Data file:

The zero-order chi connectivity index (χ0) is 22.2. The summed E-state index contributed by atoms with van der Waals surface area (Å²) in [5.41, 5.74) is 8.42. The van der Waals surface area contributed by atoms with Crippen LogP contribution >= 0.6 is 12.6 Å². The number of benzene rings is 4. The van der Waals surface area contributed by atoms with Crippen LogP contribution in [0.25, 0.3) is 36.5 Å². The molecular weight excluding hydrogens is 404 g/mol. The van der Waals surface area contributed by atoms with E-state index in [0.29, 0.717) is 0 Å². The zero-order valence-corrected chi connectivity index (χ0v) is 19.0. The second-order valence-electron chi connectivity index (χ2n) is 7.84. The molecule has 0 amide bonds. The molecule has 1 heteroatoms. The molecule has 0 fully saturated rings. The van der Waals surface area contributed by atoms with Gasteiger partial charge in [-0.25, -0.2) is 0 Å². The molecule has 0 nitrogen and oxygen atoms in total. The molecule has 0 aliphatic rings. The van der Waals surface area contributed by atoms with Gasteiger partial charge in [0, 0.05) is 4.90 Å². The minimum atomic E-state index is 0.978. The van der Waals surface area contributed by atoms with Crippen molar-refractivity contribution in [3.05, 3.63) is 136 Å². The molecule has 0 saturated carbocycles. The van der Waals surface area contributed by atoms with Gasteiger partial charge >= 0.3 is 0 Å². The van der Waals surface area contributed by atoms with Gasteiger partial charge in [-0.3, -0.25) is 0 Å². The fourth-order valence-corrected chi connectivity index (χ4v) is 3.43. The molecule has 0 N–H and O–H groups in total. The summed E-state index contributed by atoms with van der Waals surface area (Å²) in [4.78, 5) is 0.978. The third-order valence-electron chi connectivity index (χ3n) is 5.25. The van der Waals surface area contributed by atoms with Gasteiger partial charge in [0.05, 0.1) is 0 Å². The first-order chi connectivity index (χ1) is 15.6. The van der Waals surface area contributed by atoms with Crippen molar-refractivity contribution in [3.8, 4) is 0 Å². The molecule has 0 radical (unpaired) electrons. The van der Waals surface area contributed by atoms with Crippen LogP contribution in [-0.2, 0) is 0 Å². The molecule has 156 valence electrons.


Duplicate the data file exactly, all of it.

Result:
The zero-order chi connectivity index (χ0) is 22.2. The summed E-state index contributed by atoms with van der Waals surface area (Å²) in [5.41, 5.74) is 8.42. The van der Waals surface area contributed by atoms with Crippen LogP contribution >= 0.6 is 12.6 Å². The number of benzene rings is 4. The van der Waals surface area contributed by atoms with Crippen LogP contribution in [0.25, 0.3) is 36.5 Å². The molecular weight excluding hydrogens is 404 g/mol. The van der Waals surface area contributed by atoms with E-state index in [0.29, 0.717) is 0 Å². The zero-order valence-corrected chi connectivity index (χ0v) is 19.0. The second-order valence-electron chi connectivity index (χ2n) is 7.84. The molecule has 0 amide bonds. The molecule has 1 heteroatoms. The molecule has 0 fully saturated rings. The van der Waals surface area contributed by atoms with Gasteiger partial charge in [-0.25, -0.2) is 0 Å². The molecule has 0 nitrogen and oxygen atoms in total. The molecule has 0 aliphatic rings. The van der Waals surface area contributed by atoms with Gasteiger partial charge in [0, 0.05) is 4.90 Å². The minimum atomic E-state index is 0.978. The van der Waals surface area contributed by atoms with Crippen molar-refractivity contribution in [3.05, 3.63) is 136 Å². The molecule has 0 saturated carbocycles. The van der Waals surface area contributed by atoms with Gasteiger partial charge >= 0.3 is 0 Å². The van der Waals surface area contributed by atoms with Gasteiger partial charge in [-0.3, -0.25) is 0 Å². The fourth-order valence-corrected chi connectivity index (χ4v) is 3.43. The molecule has 0 N–H and O–H groups in total. The summed E-state index contributed by atoms with van der Waals surface area (Å²) in [4.78, 5) is 0.978. The third-order valence-electron chi connectivity index (χ3n) is 5.25. The van der Waals surface area contributed by atoms with Gasteiger partial charge in [0.05, 0.1) is 0 Å². The first-order chi connectivity index (χ1) is 15.6. The van der Waals surface area contributed by atoms with Crippen molar-refractivity contribution in [3.8, 4) is 0 Å². The molecule has 0 radical (unpaired) electrons. The van der Waals surface area contributed by atoms with Crippen LogP contribution in [-0.2, 0) is 0 Å². The molecule has 156 valence electrons.